Some context tangential to the question: I'm currently preparing for a final on an introductory course in functional analysis, which consists of a short presentation. Looking through these notes, I have found an elementary consequence of the spectral theorem for compact and self adjoint operators which seems interesting to investigate.

The author gives a version of functional calculus for these type of operators (namely Corollary 3.10 and the subsequent observation, which includes equation 3.11). Paraphrasing (and focusing only on the case over $\mathbb{R}$ in which the Hilbert space is separable, which is the one I'm interested in),

Theorem. Let $A \in \mathscr{L}(H)$ be a compact self adjoint operator on a separable Hilbert space. Given an orthonormal basis of eigenvectors $\{e_n\}_{n \geq 1}$ with corresponding eigenvalues $\{\alpha_n\}_{n \geq 1} \subset \mathbb{R}$. There exists a Banach algebra continuous homomorphism $$ f \in B(\{\alpha_n\}_{n \geq 1},\mathbb{R}) \mapsto f(A) \in \mathscr{L}(H) $$ via $$ f(A)(x) := \sum_{n \geq 1}f(\alpha_n)\langle e_n,x \rangle e_n, $$ which sends $\mathsf{1}$ to $id_{H}$ and $id_{\{\alpha_n\}_{n \geq 1}}$ to $A$.

In particular, we have

Remark: given $A$ as above, and $ z \not \in \{0\} \cup \{\alpha_n\}_{n \geq 1}$, then $$ (A-zI)^{-1}(x) = \sum_{n \geq 1}\frac{1}{\alpha_n - z}\langle e_n,x \rangle e_n. $$

I have a couple of questions motivated by the former results:

  • It is my impression that the theorem should be generalizable to continuous real valued functions by precomposing with the restriction $f \mapsto f|_{\{\alpha_n\}_n}$, which if I am not mistaken, is a continuous Banach algebra homomorphism. Is this the case?

  • What are the relations between the spectrum of $A$ and $f(A)$? By a direct verification it seems that we have $f(\sigma(A)) \subset \sigma(f(A))$.

  • What are (if any) some sufficient conditions to guarantee that $f(A)$ is self adjoint and/or compact?

  • Are there any available references which treat functional calculus in the specific case of compact self adjoint operators?

  • 1
    $\begingroup$ You can look at Methods of Mathematical Physics, Functional Analysis (Vol.1) by Reeds & Simon, Theorem VII.1. Note that, for the specific case of compact self-operator defined over your all Hilbert (the reference above treats the general case of densely-defined operator), there's (I believe) another book by Simon called Analysis of Operator. To check. $\endgroup$ – Hermès Jul 18 at 11:06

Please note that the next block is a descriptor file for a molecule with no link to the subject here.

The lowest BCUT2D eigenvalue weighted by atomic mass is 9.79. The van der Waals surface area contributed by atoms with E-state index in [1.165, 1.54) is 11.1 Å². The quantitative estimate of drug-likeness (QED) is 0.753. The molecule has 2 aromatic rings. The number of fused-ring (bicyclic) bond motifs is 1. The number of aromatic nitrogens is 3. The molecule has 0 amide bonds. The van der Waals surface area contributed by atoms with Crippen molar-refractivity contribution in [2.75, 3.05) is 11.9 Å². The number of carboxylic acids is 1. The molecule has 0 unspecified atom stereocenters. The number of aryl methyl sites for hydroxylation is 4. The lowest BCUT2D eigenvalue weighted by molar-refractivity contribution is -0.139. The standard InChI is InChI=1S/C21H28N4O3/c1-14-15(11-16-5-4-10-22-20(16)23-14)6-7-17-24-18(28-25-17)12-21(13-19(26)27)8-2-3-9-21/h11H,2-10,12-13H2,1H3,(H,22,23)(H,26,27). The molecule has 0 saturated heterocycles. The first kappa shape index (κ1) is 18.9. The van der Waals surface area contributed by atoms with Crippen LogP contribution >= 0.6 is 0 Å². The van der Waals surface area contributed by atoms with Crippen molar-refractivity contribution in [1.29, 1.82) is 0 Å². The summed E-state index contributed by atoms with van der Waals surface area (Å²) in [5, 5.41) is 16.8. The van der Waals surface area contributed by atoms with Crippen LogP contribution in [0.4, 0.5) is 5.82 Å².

• $\begingroup$ @Hermès this seems like what I was looking for. Many thanks! I'll wait for some more responses, but in any case I think this should be an answer rather than a comment. $\endgroup$ – Guido A. Jul 18 at 11:15
  • Yes, that restriction map is a Banach algebra homomorphism. For this, you want to check that it is linear and that $(fg)|_{\{a_n\}} = f|_{\{a_n\}} g|_{\{a_n\}}$. Both of these properties are straightforward.
  • In fact, one has that $\sigma(f(A)) = f(\sigma(A))$. For the inclusion you say that you don't have, assume that $\lambda \not \in f(\sigma(A))$ and define $g(x) = (f(x) - \lambda)^{-1}$. Then check that $g(A) = (f(A) - \lambda)^{-1}$ so that $\lambda \not \in \sigma(f(A))$.
  • $f(A)$ is always self-adjoint. This is an easy computation with the definition since $$\langle f(A)x, y \rangle = \sum_{n \geq 1} \langle e_n, x \rangle \langle e_n,y \rangle f(a_n) = \langle x, f(A)y \rangle.$$ One condition for compactness of $f(A)$ is as follows. Note that if $P$ is a polynomial with $0$ constant term then $P(A)$ is easily seen to be compact. Since the map $f \mapsto f(A)$ is continuous, if $P_n \to f$ in the $\sup$-norm then $P_n(A) \to f(A)$ in operator norm which implies that $f(A)$ is also compact. Hence $f(A)$ is compact whenever $f$ is a continuous function on the spectrum such that $f(0) = 0$ by an application of Stone-Weierstrass.
  • It seems you already got some good literature recommendations to check in the comments whilst I was in the process of writing this answer.

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